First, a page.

What led you to choose to major in psychology?
I was a neuroscience major in college, and I was pre-med for a while. I went to a small liberal arts school in Pennsylvania and as a neuroscience major I took some psychology classes. That’s what introduced me to the field in general and the field of child development. Before that, I didn’t know there were researchers who studied developmental psychology. I had wanted to be a pediatrician before and knew I wanted to work with kids, and it was like I finally found the people who were having the kinds of conversations I wanted to have and the way I wanted to have it. So after college, I decided to get a job in a research lab doing child development research, and that’s what led me to pursue graduate work here.
What have you enjoyed so far about studying psychology?
For me it’s really about the way our research impacts the policies that are affecting children, so I really like to think about how what we do here impacts kids in schools across the country. What I love most is that we are studying the relationship between policy and research and how our research can impact policy.
What is your favorite class?
The regression class and longitudinal methods. I really like the statistics training we get here. I think the professors are really great and they’re willing to help us work through some of the more complicated stuff we have to learn. Learning these skills helps put a context to what we’re reading in our content psychology classes—so that we can really understand what’s happening and how they’re analyzing their data.
What extracurricular or other exciting activities are you involved in?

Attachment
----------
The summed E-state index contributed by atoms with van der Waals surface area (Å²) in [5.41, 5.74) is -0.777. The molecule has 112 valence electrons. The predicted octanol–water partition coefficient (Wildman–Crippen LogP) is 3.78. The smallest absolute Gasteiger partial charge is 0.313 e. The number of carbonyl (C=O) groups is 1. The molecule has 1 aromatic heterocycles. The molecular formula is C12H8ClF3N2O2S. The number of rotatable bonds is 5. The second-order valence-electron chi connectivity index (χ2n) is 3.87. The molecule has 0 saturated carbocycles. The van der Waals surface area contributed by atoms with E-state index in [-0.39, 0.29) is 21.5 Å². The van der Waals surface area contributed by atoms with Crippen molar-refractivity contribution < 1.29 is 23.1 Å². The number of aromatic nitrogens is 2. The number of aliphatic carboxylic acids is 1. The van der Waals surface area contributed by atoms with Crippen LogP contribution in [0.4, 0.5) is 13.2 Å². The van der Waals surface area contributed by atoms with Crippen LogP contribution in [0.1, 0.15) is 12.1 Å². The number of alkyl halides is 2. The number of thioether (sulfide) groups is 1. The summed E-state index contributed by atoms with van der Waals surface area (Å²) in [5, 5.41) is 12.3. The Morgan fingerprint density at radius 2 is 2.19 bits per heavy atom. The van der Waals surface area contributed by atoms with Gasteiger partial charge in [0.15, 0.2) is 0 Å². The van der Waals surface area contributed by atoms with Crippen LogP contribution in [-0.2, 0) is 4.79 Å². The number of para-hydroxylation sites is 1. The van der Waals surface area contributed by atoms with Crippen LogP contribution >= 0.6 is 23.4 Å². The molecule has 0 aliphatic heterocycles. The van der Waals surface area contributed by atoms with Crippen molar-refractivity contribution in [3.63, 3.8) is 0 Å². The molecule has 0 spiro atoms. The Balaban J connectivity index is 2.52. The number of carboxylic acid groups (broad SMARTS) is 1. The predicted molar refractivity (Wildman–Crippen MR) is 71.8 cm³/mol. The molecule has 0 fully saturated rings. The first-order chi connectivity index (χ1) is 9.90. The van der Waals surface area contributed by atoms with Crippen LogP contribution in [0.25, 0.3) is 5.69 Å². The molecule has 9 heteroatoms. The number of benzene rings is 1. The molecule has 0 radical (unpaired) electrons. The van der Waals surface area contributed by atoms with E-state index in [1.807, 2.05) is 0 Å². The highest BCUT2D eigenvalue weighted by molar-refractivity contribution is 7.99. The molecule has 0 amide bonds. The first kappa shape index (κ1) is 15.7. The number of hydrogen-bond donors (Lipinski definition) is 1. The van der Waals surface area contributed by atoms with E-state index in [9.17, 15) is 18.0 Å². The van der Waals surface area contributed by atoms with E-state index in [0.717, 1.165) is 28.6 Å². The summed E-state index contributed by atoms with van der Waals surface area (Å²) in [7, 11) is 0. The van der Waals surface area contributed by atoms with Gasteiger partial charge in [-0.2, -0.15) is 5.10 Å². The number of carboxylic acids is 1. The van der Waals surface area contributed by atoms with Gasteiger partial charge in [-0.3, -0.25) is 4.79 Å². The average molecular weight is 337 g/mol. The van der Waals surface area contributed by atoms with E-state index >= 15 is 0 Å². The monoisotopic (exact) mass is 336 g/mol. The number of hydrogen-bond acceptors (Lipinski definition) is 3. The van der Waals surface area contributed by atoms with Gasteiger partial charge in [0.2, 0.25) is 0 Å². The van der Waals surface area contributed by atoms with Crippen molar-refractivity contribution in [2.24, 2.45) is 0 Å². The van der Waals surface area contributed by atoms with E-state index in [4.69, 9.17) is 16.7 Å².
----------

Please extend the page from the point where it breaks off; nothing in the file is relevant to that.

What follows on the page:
I really like to run, so I do some races around the area. I also volunteer with two organizations. One is Girls on the Run in D.C., which is an after school program for elementary school girls. It teaches young girls valuable life lessons through running—things like confidence, persistence, determination, and goal setting—that are important for girls. I also volunteer with the Kathy Wilson Foundation, which is an organization focused on screening low-income preschool children and trying to detect if they are ready for school or if they need extra services before starting formal schooling.
What are your career goals after graduation?
My goal is to work at an applied research firm that does research related to education, children and/or family policies.
What advice do you have for new students in your program?
First, make sure this is something you really want to do. Getting a Ph.D. is not an easy task, and it requires a lot of dedication, hard work, and it’s really time consuming, so it has to be something that’s worth it in the end—something you really want. Also, if you do decide it’s the path for you, then get involved in as many things as you can early on in your graduate career. If there are papers you want to write or organizations you want to be involved in, get involved in them early.